Retirement Account: Pros and Cons of Naming a Trust as a Beneficiary
Typically, account holders designate beneficiaries to inherit the remaining money in the account. The exact mechanism for doing this can get complicated, and things like taxes and required minimum distributions have to be taken into account. The number of beneficiaries named and if they are the benefactor's spouse or not also make a difference. One option is to leave the money to a trust. There are advantages and disadvantages to this option. Read on to learn if it is the best option for you.
In the financial community, this has been a topic of an ongoing debate between estate planning attorneys and financial advisors. For retirement accounts, investors are given the opportunity to name both primary and contingent beneficiaries – that is, the person or entity who will inherit the account upon the original owner's death. Since qualified retirement plans (such as a 401(k) or 403(b), an IRA or a Roth IRA) pass by way of contract directly to a named beneficiary, the often lengthy probate process, attorneys' fees and other costs associated with wills and settling estates are avoided.
Naming a trust as beneficiary is advantageous if your beneficiaries are minors, require special needs or just simply cannot be trusted with a large sum of money. Some attorneys will recommend a special trust be established as the IRA beneficiary to avoid its assets becoming part of a surviving spouse's estate, all in an effort to avoid future estate tax issues.
The primary disadvantage of naming a trust as beneficiary is that the retirement plan's assets will be subjected to required minimum distribution (RMD) payouts, which are calculated based on the life expectancy of the oldest beneficiary. If there is only one beneficiary, it does not matter as much but it can be problematic if there are several heirs of varying ages: The ability to maximize the deferral potential of the qualified plan's interest is lost under this approach. In contrast, naming individual beneficiaries will allow each beneficiary to take a required minimum distribution based on their life own expectancy, which can stretch an IRA's earnings out for a longer period of time.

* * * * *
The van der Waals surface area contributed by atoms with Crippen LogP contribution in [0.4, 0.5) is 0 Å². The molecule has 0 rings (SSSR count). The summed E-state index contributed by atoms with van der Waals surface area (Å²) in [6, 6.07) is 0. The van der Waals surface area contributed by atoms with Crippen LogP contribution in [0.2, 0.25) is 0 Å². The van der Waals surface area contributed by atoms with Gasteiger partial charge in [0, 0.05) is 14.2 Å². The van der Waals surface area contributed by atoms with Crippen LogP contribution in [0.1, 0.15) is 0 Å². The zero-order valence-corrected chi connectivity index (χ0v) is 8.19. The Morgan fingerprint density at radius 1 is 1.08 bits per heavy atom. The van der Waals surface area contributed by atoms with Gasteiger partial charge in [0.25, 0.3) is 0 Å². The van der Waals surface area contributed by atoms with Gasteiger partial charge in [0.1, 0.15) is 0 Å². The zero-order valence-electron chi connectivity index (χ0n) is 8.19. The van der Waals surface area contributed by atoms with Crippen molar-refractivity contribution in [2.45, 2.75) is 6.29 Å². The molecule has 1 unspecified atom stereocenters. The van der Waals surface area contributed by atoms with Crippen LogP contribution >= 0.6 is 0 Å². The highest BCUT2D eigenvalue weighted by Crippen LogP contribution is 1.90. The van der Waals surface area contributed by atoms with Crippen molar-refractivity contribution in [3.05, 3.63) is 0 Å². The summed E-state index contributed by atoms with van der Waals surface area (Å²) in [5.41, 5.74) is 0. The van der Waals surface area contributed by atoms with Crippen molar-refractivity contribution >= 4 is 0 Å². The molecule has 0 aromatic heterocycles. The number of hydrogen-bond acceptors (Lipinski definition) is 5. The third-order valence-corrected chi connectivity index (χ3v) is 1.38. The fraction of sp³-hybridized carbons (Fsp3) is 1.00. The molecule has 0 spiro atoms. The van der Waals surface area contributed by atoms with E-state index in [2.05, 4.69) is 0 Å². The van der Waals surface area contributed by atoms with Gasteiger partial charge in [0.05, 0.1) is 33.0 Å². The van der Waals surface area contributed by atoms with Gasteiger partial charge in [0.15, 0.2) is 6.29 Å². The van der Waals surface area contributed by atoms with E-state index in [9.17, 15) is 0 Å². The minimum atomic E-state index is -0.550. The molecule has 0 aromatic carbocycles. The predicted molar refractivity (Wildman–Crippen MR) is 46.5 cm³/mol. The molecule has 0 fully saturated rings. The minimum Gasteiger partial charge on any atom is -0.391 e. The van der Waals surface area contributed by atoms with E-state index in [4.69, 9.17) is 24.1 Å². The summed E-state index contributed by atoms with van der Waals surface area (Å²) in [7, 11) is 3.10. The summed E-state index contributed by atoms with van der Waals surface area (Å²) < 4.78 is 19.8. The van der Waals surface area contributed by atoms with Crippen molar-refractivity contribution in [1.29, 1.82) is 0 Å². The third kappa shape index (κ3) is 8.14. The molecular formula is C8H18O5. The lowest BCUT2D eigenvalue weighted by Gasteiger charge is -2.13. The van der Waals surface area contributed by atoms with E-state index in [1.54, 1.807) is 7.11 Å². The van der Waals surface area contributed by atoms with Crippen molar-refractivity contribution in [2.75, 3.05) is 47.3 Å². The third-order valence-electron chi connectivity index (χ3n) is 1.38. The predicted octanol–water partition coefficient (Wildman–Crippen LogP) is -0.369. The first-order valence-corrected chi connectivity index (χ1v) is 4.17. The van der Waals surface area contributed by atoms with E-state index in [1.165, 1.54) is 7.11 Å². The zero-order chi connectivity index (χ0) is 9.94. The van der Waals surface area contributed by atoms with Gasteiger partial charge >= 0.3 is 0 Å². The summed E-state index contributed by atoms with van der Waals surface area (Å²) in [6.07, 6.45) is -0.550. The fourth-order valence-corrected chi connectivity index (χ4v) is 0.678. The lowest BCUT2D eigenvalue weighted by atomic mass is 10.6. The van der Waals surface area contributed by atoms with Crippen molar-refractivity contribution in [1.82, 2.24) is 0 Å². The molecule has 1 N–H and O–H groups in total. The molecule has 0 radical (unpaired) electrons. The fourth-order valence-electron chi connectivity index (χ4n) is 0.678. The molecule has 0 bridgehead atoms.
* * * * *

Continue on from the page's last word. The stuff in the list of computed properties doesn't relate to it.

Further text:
While the IRA owner is alive, only the IRA owner can change the designated beneficiary of the IRA. Exceptions may apply if there is an attorney-in-fact, in which a power of attorney includes provisions that appoint that agent to act on the IRA owner's behalf. Similar exceptions apply to conservators, who can be appointed by a court to take care of legal matters for an IRA owner who is unable to do so.
After the IRA owner's death, the designated beneficiary, including a trust beneficiary, has the option of disclaiming the inherited assets. If the disclaimer is qualified, the assets will generally pass to the contingent beneficiary. If there is no other primary or contingent beneficiaries, the beneficiary will be determined according to the default provisions of the IRA plan document.
Naming a loved one with special needs as a beneficiary could have an unintended impact on his or her eligibility for government benefits. Learn more here.